Paddling through a wake?

-- Last Updated: Aug-24-08 12:15 PM EST --

I'm a fairly new kayaker and I was wondering if any of you have some advice for paddling through the wake of a motor boat.

Try to hit it head on rather than from
the side. Learn how to brace for those time when you can’t. Have fun with wakes.

head-on, stay loose
Head-on is usually easiest when you’re new because the boat will pitch instead of roll. Once you’re comfortable with that try going diagonally. the “trick” to handling wakes – and other waves-- is to relax enough to let the boat move under you as the wave passes instead of tensing up and fighting to keep it perfectly upright. Loose hips save ships! Improving your bracing and other paddling skills make it easier to relax on the water.

When you get more comfortable, you’ll see wakes as a surfing opportunity!

And get away from
the bank. The wake can pound your boat into rocks and such. The wake also bounces off shore which makes things worse with big waves.

Head on is easiest, but a little angle can keep your bow from burying under the next wave. Most boats have enough volume that they ride up and over the wake which is unnerving with big waves the first time or two. Some boats just slice right through and hardly bob up and down at all.


It really doesn’t matter which way

– Last Updated: Aug-24-08 3:00 PM EST –

straight, angle, sideways or backwards. You need to practice all of them and then decide for yourself.

I found (for me) that taking a wave sideways was best because it eliminated the breaking wave from flowing into my cockpit.

Paddlin' on

have a look of terror on your face
as the wake hits you. capsize and stay under for about a good 10 seconds before shit hits the fan upsides. roll up and smile at the onlookers, or give them the old wink and hand pistol, before paddling off. they love that, but be on guard for the beer cans that may be directed at your back. if you’re lucky this will be a very big boat full of tourists coming from a whale watching tour so the wake will be big, and they will be truly mortified for having knocked over the local fauna, but will cheer madly and toss coins when you roll back up. you will end up on countless holiday picture albums throughout the world as that strange seal like thing they saw from the boat, that so resembled a man.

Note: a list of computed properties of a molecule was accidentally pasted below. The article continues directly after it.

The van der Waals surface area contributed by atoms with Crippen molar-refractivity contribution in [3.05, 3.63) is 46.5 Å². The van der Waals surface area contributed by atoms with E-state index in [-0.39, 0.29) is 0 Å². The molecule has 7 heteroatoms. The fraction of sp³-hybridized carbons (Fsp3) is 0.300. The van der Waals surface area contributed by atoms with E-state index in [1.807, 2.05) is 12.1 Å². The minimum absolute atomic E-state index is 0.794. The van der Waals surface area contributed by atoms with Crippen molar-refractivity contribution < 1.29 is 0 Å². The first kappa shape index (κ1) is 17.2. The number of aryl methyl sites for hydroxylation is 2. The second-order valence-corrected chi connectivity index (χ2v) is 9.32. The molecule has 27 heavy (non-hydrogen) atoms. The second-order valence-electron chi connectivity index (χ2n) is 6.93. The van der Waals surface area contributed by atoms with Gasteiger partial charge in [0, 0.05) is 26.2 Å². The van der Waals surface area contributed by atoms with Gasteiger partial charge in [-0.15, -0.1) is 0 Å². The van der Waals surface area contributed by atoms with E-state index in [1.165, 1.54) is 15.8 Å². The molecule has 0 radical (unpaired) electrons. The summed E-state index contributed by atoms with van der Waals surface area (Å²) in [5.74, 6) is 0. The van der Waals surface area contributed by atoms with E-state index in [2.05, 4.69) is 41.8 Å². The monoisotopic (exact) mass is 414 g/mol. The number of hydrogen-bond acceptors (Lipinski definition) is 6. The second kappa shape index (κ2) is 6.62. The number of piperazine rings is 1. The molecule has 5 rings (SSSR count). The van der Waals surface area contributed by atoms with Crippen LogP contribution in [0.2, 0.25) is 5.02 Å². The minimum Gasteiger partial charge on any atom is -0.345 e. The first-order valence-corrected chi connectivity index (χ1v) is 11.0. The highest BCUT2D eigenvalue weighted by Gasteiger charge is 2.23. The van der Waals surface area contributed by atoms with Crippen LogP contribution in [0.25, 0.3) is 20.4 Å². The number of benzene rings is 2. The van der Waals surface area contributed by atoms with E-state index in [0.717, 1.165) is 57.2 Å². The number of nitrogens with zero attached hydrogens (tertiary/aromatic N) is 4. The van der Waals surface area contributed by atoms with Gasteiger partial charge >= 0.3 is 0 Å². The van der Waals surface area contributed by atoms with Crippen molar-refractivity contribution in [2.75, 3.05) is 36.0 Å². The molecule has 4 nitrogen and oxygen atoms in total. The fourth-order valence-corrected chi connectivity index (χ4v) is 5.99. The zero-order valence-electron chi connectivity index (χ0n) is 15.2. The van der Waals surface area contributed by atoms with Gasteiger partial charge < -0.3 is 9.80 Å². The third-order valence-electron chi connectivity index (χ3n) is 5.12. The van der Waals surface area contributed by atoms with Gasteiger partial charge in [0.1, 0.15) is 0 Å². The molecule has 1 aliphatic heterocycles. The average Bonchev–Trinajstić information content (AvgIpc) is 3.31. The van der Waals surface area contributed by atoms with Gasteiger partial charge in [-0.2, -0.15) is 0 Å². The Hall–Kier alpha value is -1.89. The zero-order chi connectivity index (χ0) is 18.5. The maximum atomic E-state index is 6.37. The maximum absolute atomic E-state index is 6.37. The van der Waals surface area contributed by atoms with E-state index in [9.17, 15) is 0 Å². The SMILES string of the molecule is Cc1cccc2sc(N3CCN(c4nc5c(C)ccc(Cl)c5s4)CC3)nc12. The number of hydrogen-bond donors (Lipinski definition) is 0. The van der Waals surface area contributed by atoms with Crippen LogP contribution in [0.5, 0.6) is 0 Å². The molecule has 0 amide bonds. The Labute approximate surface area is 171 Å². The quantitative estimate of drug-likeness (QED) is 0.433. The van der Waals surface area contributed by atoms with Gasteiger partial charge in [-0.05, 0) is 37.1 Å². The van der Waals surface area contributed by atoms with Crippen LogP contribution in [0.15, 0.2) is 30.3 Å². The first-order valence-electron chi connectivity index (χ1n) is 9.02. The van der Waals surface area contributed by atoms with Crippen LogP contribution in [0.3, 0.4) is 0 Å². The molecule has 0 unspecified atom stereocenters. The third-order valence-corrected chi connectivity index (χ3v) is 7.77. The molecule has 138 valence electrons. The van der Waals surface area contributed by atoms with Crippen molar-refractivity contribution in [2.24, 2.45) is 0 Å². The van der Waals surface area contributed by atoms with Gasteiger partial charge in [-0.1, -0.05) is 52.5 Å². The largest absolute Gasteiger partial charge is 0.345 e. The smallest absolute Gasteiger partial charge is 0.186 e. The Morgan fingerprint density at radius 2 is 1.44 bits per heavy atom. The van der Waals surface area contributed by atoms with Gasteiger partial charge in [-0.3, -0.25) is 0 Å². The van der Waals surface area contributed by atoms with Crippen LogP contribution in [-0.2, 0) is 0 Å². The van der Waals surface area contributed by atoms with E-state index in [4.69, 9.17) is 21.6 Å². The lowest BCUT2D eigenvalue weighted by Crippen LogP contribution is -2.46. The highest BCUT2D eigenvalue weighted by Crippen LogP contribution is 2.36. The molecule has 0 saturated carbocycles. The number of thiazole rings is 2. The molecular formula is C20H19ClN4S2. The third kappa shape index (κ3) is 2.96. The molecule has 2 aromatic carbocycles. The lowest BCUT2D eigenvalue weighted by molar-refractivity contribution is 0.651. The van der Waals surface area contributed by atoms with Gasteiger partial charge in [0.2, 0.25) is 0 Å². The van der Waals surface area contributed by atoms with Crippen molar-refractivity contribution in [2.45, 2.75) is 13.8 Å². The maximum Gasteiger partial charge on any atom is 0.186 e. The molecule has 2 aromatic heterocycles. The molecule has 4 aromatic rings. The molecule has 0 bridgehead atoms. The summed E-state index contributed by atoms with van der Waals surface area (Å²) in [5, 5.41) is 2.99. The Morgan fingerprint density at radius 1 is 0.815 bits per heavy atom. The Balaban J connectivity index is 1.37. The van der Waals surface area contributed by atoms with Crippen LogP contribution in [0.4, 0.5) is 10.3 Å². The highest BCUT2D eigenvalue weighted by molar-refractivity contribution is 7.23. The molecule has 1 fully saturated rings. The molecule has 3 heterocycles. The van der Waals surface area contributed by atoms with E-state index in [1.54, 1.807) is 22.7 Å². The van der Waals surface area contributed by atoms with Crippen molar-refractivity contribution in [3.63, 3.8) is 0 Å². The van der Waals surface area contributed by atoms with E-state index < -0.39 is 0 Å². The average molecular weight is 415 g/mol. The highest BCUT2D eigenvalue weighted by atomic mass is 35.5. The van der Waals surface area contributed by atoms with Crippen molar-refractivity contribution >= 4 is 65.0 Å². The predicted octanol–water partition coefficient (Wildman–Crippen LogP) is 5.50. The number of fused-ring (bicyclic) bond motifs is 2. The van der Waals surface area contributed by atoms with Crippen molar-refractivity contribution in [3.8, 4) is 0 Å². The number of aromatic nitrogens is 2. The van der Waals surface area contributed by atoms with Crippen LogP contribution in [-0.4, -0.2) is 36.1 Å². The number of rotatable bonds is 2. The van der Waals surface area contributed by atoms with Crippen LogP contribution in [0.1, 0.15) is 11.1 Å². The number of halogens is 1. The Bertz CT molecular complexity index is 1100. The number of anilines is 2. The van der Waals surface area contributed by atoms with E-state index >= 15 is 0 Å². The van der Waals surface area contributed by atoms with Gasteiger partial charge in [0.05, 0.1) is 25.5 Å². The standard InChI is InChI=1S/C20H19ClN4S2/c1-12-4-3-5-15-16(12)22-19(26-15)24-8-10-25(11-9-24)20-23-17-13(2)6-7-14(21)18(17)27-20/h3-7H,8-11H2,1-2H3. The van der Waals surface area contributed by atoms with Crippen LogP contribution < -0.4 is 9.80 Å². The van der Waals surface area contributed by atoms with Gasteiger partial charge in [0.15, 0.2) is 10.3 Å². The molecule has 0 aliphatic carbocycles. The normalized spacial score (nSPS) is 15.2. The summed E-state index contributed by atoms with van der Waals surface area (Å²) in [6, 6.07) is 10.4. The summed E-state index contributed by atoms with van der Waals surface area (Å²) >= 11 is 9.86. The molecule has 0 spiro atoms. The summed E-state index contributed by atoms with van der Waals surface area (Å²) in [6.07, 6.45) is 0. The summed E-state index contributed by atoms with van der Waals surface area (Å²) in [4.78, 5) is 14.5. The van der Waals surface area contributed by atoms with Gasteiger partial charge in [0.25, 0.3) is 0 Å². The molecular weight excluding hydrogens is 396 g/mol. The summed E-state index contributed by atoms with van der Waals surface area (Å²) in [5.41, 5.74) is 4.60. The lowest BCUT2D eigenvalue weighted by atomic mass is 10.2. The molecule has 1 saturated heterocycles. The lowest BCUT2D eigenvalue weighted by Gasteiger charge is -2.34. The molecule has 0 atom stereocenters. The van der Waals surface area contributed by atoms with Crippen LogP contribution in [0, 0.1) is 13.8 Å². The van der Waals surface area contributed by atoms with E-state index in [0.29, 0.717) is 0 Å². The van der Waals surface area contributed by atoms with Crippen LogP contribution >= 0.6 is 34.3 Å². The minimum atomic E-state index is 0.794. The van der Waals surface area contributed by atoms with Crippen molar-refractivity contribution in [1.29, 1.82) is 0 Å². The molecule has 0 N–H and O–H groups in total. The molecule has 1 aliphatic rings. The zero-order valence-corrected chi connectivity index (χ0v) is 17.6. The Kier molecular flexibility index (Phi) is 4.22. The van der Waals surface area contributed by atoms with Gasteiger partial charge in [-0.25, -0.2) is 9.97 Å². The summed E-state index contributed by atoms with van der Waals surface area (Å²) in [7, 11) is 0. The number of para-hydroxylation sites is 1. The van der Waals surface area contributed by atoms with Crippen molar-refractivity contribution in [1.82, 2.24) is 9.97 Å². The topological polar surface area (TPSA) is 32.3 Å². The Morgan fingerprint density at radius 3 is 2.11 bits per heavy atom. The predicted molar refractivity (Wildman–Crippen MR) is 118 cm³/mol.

Of course, you could always get the proper gear for conditions, and wear a skirt to keep water out of your cockpit. And also gain the benefit of being able to roll in the case of a capsize. Assuming you can roll.

Get a QCC and hit it
any way you want.

They are just about impossible to tip over.

They surf wonderfully.

And they welcome them head on.

If your are talking about a breaking wake just remember to wear a skirt.

Now that I think of it any other kayak will act the same way. It is the paddler that will tip them over.



be aware
if there’s another boat behind it. If you’re so close the prop wash moves you around you might be too close. As far as general tips go,it’s a wave, if you have to go from point A to point B and there are waves in between, you paddle through them. Same here, if this seems like a special circumstance because it’s a couple waves in generally flat water then you don’t get much opportunity to paddle in waves. Basically be relaxed, sit up and let the boat rock underneath you and confine your forward stroke effort to the forward portion of the stroke and don’t dig in deep next to your boat. Let the boat do what it does and don’t bother trying to over correct in the middle of the waves or stick in a hard ruddering stroke, worry about getting back on course after they go by and the next time the opportunity presents itself experiment with directional control.

Something that’ll help with stability and not getting your blade stuck somewhere, paddling air, is let your stroke go kind of shallow with more of a bracing componenent where the power face faces down a bit more than back. If you’re uncomfortable with the boat tipping around this will put some support into your stroke.

The very last thing you should do, and pretty much guranteed to make a tippy situation worse is pull your hands in and up with the paddle above the water waiting for it to pass, you want to greet the wave by putting your blade in the water to meet it…“hi, don’t see you here much, pleased to meet you”…

Gotta be connected to the water, reach out and put that blade in it and smile,“wow, that’s one fat hull to make that wave”

you ruined it
The wink and hand pistol totally ruin it.


– Last Updated: Aug-24-08 6:30 PM EST –

It's a protected river or lake and too hot for a skirt so you use other methods to keep the boat from swamping and you are prepared to cope if you do swamp. As for capsizing. If you capsize frequently enough in such conditions that a roll is of any use, you should see a doc. about your equilibrium problems.

I train in an ICF boat on a busy river and I only put on a skirt if it is cold out or the lake is so rough that I'm getting enough water in the boat to affect my workout. Every now and then I'll get caught in a bad spot (or I'll screw up and ride wash that's too short and steep and bury in the back of the wave) on the river and get some water in the boat and have to pull ashore to dump it. Big deal. Lately though with dewpoints running at around 77F I've been stopping every 45' on long paddles to dump out the sweat when my drink bags start floating.

But yeah, a decent rollable boat and a skirt makes paddling in conditions safer and more fun. It's just a question of whether or not the conditions warrant.

My advice is
Seek out as many big boat wakes as possible. They are a blast !